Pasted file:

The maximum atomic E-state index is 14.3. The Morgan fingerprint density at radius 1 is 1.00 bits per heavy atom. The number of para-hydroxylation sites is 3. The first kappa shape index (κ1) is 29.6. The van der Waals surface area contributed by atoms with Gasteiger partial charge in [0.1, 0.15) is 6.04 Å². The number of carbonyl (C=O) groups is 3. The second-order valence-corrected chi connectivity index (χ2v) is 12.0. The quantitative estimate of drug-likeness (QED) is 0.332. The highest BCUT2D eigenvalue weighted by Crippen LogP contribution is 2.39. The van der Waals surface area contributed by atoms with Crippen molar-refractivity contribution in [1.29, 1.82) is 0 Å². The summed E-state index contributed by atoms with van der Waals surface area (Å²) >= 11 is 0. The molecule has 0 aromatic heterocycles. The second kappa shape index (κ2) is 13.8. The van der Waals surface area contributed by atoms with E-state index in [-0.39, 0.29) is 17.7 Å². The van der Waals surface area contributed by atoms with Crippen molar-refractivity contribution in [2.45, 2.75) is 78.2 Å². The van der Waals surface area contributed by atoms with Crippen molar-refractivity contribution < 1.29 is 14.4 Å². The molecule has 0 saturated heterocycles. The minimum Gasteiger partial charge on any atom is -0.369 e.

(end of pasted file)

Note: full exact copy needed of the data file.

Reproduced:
The maximum atomic E-state index is 14.3. The Morgan fingerprint density at radius 1 is 1.00 bits per heavy atom. The number of para-hydroxylation sites is 3. The first kappa shape index (κ1) is 29.6. The van der Waals surface area contributed by atoms with Gasteiger partial charge in [0.1, 0.15) is 6.04 Å². The number of carbonyl (C=O) groups is 3. The second-order valence-corrected chi connectivity index (χ2v) is 12.0. The quantitative estimate of drug-likeness (QED) is 0.332. The highest BCUT2D eigenvalue weighted by Crippen LogP contribution is 2.39. The van der Waals surface area contributed by atoms with Crippen molar-refractivity contribution in [1.29, 1.82) is 0 Å². The summed E-state index contributed by atoms with van der Waals surface area (Å²) >= 11 is 0. The molecule has 0 aromatic heterocycles. The second kappa shape index (κ2) is 13.8. The van der Waals surface area contributed by atoms with E-state index in [-0.39, 0.29) is 17.7 Å². The van der Waals surface area contributed by atoms with Crippen molar-refractivity contribution in [2.45, 2.75) is 78.2 Å². The van der Waals surface area contributed by atoms with Crippen molar-refractivity contribution < 1.29 is 14.4 Å². The molecule has 0 saturated heterocycles. The minimum Gasteiger partial charge on any atom is -0.369 e.